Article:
Even the iconic stories of independence sound remarkably similar. For the Romans we have the Rape of Lucretia, the indecisive battle of Silvia Arsia, and the swimming of the Tiber by Horatius Cocles; for the Americans we have the Massacre of Boston, the blundering battle of Bunker Hill, and the midnight ride of Paul Revere.

So what’s wrong with all this, you might ask? Surely it is in the nature of rebellion that terrible deeds will be done by tyrants and heroes will spontaneously arise to defend themselves from these deeds. As Julius Caesar himself said, all events of importance are usually the result of trivial causes, with the whole blue velvet of history being studded with sparkling white diamonds of individual heroism to turn the tide. But what puzzles me is why the American Founding Fathers used Rome as a model for the creation of their thirteen new States? As the Spanish-born American philosopher George Santanaya said much later, those who cannot learn from history are doomed to repeat it.

Here we have the Founding Fathers staring right down the ballista barrel of the anti-freedom horror of the Roman Empire, with its dole, circuses, slaves, serfs, wars, mobs, inflation, and taxes. And with this in full view they still deliberately recreated the same republican conditions which led to Caligula, Nero, and Ridley Scott’s favorite emperor, Commodus, a dangerously divine one-man mixture of vanity, cruelty, sexual perversion, paranoia, anger, jealousy, and rampant megalomania.

A more ideal candidate for US President would surely be impossible to find, even in the Georgetown area of downtown Washington.

One almost wants to go back in time and drag the Founding Fathers back to present day Washington DC to show them the full consequence of their actions. We could show them imperial palaces and the Romanesque temples of power, such as Federal Reserve resplendent under its imperial Roman eagle. We could draw their eye to the super-obelisk on the horizon, the Washington Monument, and point out how the Emperor Augustus erected a similar obelisk in Rome in 10 BC, stolen from Egypt to celebrate the Roman conquest of the East. We could even show them the Iwo Jima memorial, the modern equivalent of the Emperor Trajan’s column, featuring victorious legionaries at war and built in 113 AD to celebrate military triumph over the despicable baby-eating Dacians.

But I would save the best till last.

This would of course be the mighty statue of Jupiter Optimus Maximus himself, supreme God of justice, resplendent in a venerable Doric sanctuary directly facing the Senate and his own temples of justice on the distant Capitoline hill. This God has been known by many names over the millennia; Thor, Zeus, and Jupiter are just three of these names. A fourth is Abraham Lincoln.

I recently had the good fortune to buy and read Thomas DiLorenzo’s masterpiece, The Real Lincoln. If you haven’t read it yet, make sure you put it on your next birthday list. As someone without an American passport and being more interested in Queen Elizabeth the First than contemporary American history, I had a great big hole in my head where Lincoln was concerned. Having never thought too deeply about him beforehand, the naïve image of a man who had saved all the slaves was the only one which filled my mind. Professor DiLorenzo has since fixed all of this nonsense.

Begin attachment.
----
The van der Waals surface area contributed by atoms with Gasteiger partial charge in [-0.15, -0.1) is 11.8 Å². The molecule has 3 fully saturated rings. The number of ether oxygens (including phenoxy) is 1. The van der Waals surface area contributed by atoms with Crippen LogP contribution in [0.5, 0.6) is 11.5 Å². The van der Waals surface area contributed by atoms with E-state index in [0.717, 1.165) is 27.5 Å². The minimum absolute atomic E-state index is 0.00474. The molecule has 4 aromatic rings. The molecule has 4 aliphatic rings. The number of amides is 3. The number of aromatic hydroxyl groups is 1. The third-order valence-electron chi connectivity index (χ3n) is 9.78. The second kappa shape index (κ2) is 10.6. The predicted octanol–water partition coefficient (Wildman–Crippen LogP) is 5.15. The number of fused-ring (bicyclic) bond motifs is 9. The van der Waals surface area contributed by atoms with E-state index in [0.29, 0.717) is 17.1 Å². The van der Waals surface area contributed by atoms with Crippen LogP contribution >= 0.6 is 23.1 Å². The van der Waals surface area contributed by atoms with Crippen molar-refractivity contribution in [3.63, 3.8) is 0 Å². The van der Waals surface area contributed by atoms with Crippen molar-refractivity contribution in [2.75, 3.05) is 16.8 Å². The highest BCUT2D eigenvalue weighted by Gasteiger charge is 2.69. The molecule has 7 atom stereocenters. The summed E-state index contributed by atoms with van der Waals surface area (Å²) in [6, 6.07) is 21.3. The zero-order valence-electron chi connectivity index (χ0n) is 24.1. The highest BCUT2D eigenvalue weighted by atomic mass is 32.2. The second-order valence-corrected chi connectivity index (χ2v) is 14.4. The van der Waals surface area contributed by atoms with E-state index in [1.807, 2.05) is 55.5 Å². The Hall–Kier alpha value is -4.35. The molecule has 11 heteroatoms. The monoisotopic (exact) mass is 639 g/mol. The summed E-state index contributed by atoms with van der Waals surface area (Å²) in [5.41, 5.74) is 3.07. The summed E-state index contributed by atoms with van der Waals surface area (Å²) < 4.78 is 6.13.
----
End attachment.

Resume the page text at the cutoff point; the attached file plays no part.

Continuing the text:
I will leave DiLorenzo to describe the full myth-busting horror of Lincoln to you, but what struck me most while reading the book, once DiLorenzo had dissipated the smokescreen of slavery, was the amazing parallelism between Abraham Lincoln and Julius Caesar. Both demagogues set out ostensibly to save their republics, but ended up destroying them; both murdered more of their own fellow citizens in bloody civil wars, than anyone had ever done before them; both were assassinated shortly after their final victories, to a mixture of joy and horror, and both were made divine immediately after their deaths, a status which Caesar kept for 1,500 years until the fall of Byzantium, and which the angel-winged Lincoln still possesses to this day amongst most American statists.

So how did the early Roman Republic reach its own state of imperial despotism?

The problem was its reliance upon democracy. This led to the bribing of voters with other people’s property, by aspiring politicians. This led to multiple wars instigated by these same politicians to get hold of other people’s property to pay the bribes, such as the looting of Gaul by Caesar to pay for his own shot at the prize. After the institution of the empire the democratic bodies withered away to rubber stamps, with everyone knowing where the real power lay; in the hands of a single power-addicted prince who spent every night living in a paranoid fear of being garroted in his own bed, poisoned by his own chef, or drowned in his own bath.

If you want to check out the modern meaning of the word paranoia, try going anywhere near the security screen around the White House or the security gate blocking off Downing Street here in Britain.